This issue of Perkins and Will Research Journal includes three articles that focus on different research topics, such as an analytical study of bedroom types in four different building typologies, impacts of thermal bridging effects in exterior walls on buildings’ energy performance, and analysis of design techniques for students’ residence halls, specifically designed for international students.
“The Overnight Bed: An Analytical Study on Bedroom Types” discusses characteristics of bedroom typologies in four different building sectors—students’ residence halls, private dwellings, hotels and healthcare facilitates. The article compares spatial requirements, design methods and synergies between strategies for bedroom design. Research methods included literature review, qualitative and quantitative assessments and design explorations. The article concludes that there are certain similarities between different design methods and offers new solutions for future bedroom design that supports wellness, relaxation and privacy.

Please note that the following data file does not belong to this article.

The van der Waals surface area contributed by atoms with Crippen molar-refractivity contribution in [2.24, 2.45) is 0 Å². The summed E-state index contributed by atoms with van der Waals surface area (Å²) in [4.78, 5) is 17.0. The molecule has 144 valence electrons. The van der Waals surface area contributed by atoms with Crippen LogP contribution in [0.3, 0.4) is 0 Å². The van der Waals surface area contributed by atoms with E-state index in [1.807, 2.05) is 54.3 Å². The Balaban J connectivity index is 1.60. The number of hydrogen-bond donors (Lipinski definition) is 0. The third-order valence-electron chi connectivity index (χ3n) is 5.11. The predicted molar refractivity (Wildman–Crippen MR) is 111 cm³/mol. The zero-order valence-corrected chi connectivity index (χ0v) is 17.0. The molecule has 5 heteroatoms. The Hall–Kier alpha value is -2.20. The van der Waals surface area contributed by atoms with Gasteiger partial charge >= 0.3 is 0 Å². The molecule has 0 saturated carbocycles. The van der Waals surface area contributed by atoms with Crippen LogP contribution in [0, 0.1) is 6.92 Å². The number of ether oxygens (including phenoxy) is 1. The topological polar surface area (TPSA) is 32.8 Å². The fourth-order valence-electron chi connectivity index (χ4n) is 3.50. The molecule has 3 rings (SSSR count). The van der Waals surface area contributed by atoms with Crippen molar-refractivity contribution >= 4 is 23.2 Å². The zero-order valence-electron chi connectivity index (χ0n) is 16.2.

“Additive vs. Area-Weighted Thermal Resistance in Building Facades: Assessment of Thermal Bridging Effects on Buildings’ Energy Performance” investigates the effects of thermal bridging in building envelopes. Research methods included data collection, energy modeling for a case study building (sports and recreation building), and comparative analysis of results. Energy modeling was used to determine energy consumption for the case study building, where the thermal resistance of exterior walls was varied to account for thermal bridging effects. Results show that modeled energy consumption was higher when area-weighted thermal resistance was used, which accounts for thermal bridging in facades. The results were also compared to actual energy consumption data collected over a period of one year and indicate that area-weighted approach provides more accurate results.
“I-House: A Study on Residence Halls Uniquely Designed for Housing International Students” explores architectural, spatial, cultural and residential life programs in students’ residence halls for international students. Research methods included literature review, case studies, observations and interviews, and aimed to discover how to support student success. The study concludes with recommendations that could be adopted by academic institutions to enhance the international student experience and improve social, academic success and sense of community.